It’s called “reactance.”
When someone tries to tell you what to think or do — that automatic resistance you feel is called reactance by psychologists.
And for advertisers, there are plenty of work-arounds for reactance:
- You can dramatize your points within a story
- You can demonstrate your points rather than claiming them
- You can flatter the audience rather than bragging to them
- You can use humor to disarm an audience’s reactance
- You can let the audience connect the dots rather than explicitly making a claim
These are all solid tools for sidestepping and overcoming reactance.
But you can also use a little bit of psychological voodoo to make reactance work in your favor.
Enter Reverse Psychology.
The most obvious and straightforward way to do this is what I’d call the “don’t think of a white bear” approach.
By telling you NOT to buy the jacket, Patagonia is making your resistance work in their favor.
You see the ad, and now you sort of want the jacket, just due to reactance.
Plus the unexpected headline really grabs attention and ensures the ad breaks through the clutter.
Plus Patagonia gets the added bonus of demonstrating their commitment to sustainable, eco-friendly business practices.
But there’s actually a more sophisticated approach to reverse psychology, that I think works much better.
In VW’s ad, they present an over-the-top challenge that makes you say “no, way.”
And then they show that they fail at the no way challenge. Your initial reactance has been spent and rewarded.
So when the still-impressive-but-not-outrageous claim gets made, you readily accept it.
If you were worried about headroom or leg room in a VW, you’re now comfortable that as long as you are “only” six foot six, you’ll be fine.
Hey, there’s a reason why the boys and gals at BBDO are widely credited with ushering in the creative revolution in advertising.
Stacking Reverse Psychology with Storytelling & Humor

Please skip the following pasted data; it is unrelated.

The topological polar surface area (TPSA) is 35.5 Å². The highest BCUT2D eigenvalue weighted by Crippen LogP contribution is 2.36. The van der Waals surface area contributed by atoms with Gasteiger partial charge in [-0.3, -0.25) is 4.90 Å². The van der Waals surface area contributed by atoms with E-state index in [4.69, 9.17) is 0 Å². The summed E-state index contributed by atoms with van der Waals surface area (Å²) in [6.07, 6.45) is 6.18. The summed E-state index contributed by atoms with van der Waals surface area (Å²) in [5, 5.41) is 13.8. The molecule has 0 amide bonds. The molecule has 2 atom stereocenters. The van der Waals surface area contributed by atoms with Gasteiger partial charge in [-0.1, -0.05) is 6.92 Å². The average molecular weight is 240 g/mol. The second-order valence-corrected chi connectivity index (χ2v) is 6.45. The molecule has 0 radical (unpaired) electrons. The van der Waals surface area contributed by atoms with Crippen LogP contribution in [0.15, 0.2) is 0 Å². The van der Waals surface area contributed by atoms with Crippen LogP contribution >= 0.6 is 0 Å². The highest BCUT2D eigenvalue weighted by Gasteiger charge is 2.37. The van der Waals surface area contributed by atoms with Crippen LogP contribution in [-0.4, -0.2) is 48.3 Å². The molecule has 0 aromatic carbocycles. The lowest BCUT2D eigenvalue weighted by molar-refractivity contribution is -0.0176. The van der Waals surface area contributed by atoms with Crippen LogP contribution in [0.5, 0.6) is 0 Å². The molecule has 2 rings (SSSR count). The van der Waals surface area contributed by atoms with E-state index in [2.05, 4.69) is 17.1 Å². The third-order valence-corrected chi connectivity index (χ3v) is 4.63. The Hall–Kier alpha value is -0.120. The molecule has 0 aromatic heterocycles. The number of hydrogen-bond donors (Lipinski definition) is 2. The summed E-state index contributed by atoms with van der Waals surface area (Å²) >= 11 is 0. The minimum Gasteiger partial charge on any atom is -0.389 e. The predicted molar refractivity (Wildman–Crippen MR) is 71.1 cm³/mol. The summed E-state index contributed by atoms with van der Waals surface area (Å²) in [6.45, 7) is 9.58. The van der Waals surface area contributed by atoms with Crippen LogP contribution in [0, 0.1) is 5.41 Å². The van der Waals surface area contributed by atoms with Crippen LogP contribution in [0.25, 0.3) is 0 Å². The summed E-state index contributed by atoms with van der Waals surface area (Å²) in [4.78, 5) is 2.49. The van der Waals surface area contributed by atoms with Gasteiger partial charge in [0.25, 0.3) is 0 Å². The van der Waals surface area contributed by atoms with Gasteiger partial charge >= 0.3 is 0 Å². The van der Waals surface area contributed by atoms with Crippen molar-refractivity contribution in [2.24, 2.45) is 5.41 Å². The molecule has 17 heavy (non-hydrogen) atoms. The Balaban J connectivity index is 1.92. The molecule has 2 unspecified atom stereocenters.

Of course, if you really want to see reverse psychology in action, you can’t do better than the Joe Isuzu campaign.
Because like most advertising strategies, reverse psychology works better when stacked with storytelling and character-driven ad campaigns.
Created by Della Femina, Travisano, and Partners, the Joe Isuzu campaign launched in 1986 with an ad budget that was less than a tenth of Toyotas.
So how do you grab a disproportionate share of mind with a tiny budget?
You create ads that zig when others zag.
Ads that do something provocative, shocking, or intriguing enough to be un-ignorable.
And if you’re really good, you do it in a way that’s inherently likable.
Enter Joe Isuzu.
The Joe Isuzu Campaign: Making Big Things Happen with a Small Budget
With his plastered-on smile and smarmy demeanor, Joe was a hyperbolic, amusing send-up of the shady car salesman cliche.
Everything out of Joe’s mouth was not only a lie, but an outrageous whopper.
And here’s the genius in this concept:
Isuzu’s actual brand voice applied the self-correcting subtitles below Joe’s whoppers.
So Joe asserts that the Isuzu Trooper “has more seats than the Astrodome,” while the subtext notes: “Almost. It Seats Five.”
And when Joe claims an Isuzu is “So inexpensive, you can buy one with your spare change,” the subtext corrects with: “If you have $6,189 in quarters.”
This dazzling co-presentation of text and subtext allows these Joe Isuzu ads to jiu-jitsu your reactance.
By overlaying the brand’s authentic voice as a counter to Joe Isuzu’s lies, the ads put you, the viewer, in on the joke.
Even better, the dishonest Joe Isuzu presents as the polar opposite of the actual straight-talking, almost self-deprecating-by-comparison brand whom you can’t help but like and trust.
A Cultural Icon that Spiked Sales — For Awhile At Least…
Did it work?
Hell, yeah, it worked!
Sales spiked 18% within the first year of the campaign, while Isuzu was effectively put on the map of America’s collective conscious.
Joe Isuzu instantly rocketed to pop culture icon status.
He was twice referenced by 80’s politicians, once by Reagan and once by Dukakis, with the latter using him as a Presidential Debate punchline:
“If George H. Bush keeps it up, he’s going to be the Joe Isuzu of American politics”
Talk about share of mind!
Not bad for a tiny ad budget used to promote a then-unknown Asian import.
Unfortunately, in the longer run, Isuzu couldn’t overcome challenges with product design, dealer network support, and myriad other business realities that tanked their ability to compete with the big dogs.
Advertising can only accelerate success. It can’t make success live where it does not deserve to live.
But… the campaign itself worked as intended. Better than anyone could have dreamed, in fact.
So if you have what it takes to be a success, and you’d like to make big things happen fast on a smaller budget than your competition…
Consider hiring ad creatives who understand powerful, persuasive branding.